While driving to work on a recent morning, Spokane County Health Officer Bob Lutz saw people holding signs that read “Lutz is nuts” and “Lutz is a tyrant.”
Lutz, who has had to make a string of controversial decisions since the COVID-19 pandemic began, is getting used to the criticism.
“I think people have to understand that my responsibility is to 512,000 residents of Spokane County,” Lutz said.
His recent decision to jail a homeless man who tested positive for COVID-19 and refused to self-isolate has drawn criticism from some Spokane residents, including from advocates at the Bail Project, which posts bail for inmates and advocates against criminalizing poverty.
Sabrina Ryan-Helton, who posts bail for that nonprofit, said Lutz’s decision “smacks of fascism” because the jailed man was not named to the public and did not commit a crime. Ryan-Helton argued that, without naming him, there would be no accountability if the man suffered or even died in jail.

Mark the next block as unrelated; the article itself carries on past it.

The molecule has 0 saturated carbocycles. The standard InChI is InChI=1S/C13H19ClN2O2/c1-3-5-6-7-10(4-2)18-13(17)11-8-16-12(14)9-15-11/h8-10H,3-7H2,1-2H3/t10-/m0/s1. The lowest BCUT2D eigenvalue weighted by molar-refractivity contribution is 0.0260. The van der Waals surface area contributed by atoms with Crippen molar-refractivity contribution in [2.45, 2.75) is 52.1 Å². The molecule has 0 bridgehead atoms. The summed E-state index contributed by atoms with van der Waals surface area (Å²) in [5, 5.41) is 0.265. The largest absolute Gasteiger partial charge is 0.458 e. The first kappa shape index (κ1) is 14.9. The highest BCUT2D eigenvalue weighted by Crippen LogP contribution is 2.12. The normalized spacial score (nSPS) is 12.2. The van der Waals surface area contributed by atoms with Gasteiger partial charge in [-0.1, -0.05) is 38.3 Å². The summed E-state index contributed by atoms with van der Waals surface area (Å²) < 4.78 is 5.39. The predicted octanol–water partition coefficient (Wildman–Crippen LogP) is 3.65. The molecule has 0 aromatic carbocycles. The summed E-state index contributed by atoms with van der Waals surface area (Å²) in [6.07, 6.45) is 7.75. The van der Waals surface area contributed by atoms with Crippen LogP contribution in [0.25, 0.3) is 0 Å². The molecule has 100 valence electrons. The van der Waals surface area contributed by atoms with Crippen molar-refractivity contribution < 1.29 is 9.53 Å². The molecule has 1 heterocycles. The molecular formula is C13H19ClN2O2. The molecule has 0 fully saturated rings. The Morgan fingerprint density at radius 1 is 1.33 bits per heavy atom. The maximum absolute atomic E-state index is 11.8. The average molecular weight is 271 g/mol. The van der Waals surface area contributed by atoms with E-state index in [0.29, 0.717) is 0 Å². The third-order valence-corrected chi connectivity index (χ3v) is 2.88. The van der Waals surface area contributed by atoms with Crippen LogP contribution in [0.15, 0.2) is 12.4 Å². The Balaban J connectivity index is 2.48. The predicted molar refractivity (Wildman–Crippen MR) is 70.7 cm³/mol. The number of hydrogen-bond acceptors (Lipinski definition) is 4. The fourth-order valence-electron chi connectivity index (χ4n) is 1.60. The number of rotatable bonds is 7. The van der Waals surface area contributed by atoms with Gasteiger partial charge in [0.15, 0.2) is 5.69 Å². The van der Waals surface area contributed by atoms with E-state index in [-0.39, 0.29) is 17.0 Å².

But, Lutz said, critical observers are missing key facts about the situation and jumping to sensational conclusions.
“Believe you me, I had no good choices and this was the best of the bad choices I had,” Lutz said. “The other option would’ve been he’s back out on the street. I look at how vulnerable the homeless population is, and I’m not going to allow multiple homeless individuals to be infected because I can’t keep this one individual in an emergency room.”
The man jailed July 2 was suffering from mental health problems related to alcohol and drug abuse, and refused all other isolation options, said Spokane Regional Health District spokesperson Kelli Hawkins the day of the detainment.
He ended up in the emergency room three times that week for symptoms related to alcohol abuse, not COVID-19, and he left each time without self-isolating, Lutz said.
Ryan-Helton raised concerns about a man refusing to leave a hospital, saying he was safer there than in jail, where he would receive less medical attention and risked infecting other inmates.